New Yorker cartoonist Liza Donnelly tackles global issues with humor, intelligence and sarcasm. Her latest project supports the United Nations initiative Cartooning For Peace.

Why you should listen

When Liza Donnelly joined The New Yorker in 1982, she was the youngest cartoonist on staff and one of only three women at the time to draw cartoons for the magazine. She’s still there. In 2005, Donnelly wrote the definitive book about her colleagues: Funny Ladies: The New Yorker’s Greatest Women Cartoonists and Their Cartoons. She’s been part of many other books, including Sex and Sensibility, Cartoon Marriage (about her life with fellow New Yorker cartoonist Michael Maslin) and a popular series of dinosaur books for kids. Her latest is Women on Men.

In 2007, Donnelly joined the United Nations initiative Cartooning for Peace. She travels worldwide to speak out about freedom of speech, world peace, and other global issues. Along with her New Yorker cartoons, Donnelly writes a column for Forbes, and draws a weekly political cartoon for Medium. She's a founding member of the US branch of the international organization FECO, and has taught at Vassar College and The School of Visual Arts. She received an honorary PhD from the University of Connecticut and is a cultural envoy for the US State Department, traveling to speak about women's rights, freedom of expression and cartoons.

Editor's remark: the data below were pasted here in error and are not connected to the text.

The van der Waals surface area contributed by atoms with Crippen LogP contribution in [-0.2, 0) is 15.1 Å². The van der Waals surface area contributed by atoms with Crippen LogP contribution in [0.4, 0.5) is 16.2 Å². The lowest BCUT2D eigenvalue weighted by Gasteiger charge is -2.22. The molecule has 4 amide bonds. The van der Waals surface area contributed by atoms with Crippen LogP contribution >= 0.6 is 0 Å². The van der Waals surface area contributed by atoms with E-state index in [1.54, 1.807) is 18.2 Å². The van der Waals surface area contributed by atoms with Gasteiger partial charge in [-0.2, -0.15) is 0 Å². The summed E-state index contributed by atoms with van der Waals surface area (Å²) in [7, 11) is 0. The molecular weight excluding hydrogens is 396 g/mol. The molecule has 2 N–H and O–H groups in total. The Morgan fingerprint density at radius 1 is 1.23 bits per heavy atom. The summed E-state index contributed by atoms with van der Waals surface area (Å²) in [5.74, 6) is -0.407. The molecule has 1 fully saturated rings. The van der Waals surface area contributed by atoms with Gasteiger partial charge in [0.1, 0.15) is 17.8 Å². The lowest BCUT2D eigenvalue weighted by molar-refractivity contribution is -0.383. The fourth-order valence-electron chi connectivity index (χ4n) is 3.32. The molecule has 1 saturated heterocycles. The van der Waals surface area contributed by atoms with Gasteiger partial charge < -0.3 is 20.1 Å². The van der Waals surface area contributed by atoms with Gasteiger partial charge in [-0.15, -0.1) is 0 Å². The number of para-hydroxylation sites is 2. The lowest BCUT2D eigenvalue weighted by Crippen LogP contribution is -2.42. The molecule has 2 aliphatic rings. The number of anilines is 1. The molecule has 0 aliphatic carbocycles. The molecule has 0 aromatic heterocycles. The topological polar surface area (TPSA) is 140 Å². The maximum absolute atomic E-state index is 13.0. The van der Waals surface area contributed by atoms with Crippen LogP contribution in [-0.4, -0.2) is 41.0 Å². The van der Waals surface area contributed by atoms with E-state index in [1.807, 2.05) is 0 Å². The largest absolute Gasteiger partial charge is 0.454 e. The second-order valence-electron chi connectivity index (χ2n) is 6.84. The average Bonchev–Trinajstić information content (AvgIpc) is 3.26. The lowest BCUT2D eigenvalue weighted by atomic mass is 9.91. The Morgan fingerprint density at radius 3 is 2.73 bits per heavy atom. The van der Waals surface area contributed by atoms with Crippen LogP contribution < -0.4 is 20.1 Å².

What others say

“Liza often steps out from behind her drawing table to make this world not just a funnier place, but a better one too.” — Planet Green

Liza Donnelly’s TED talk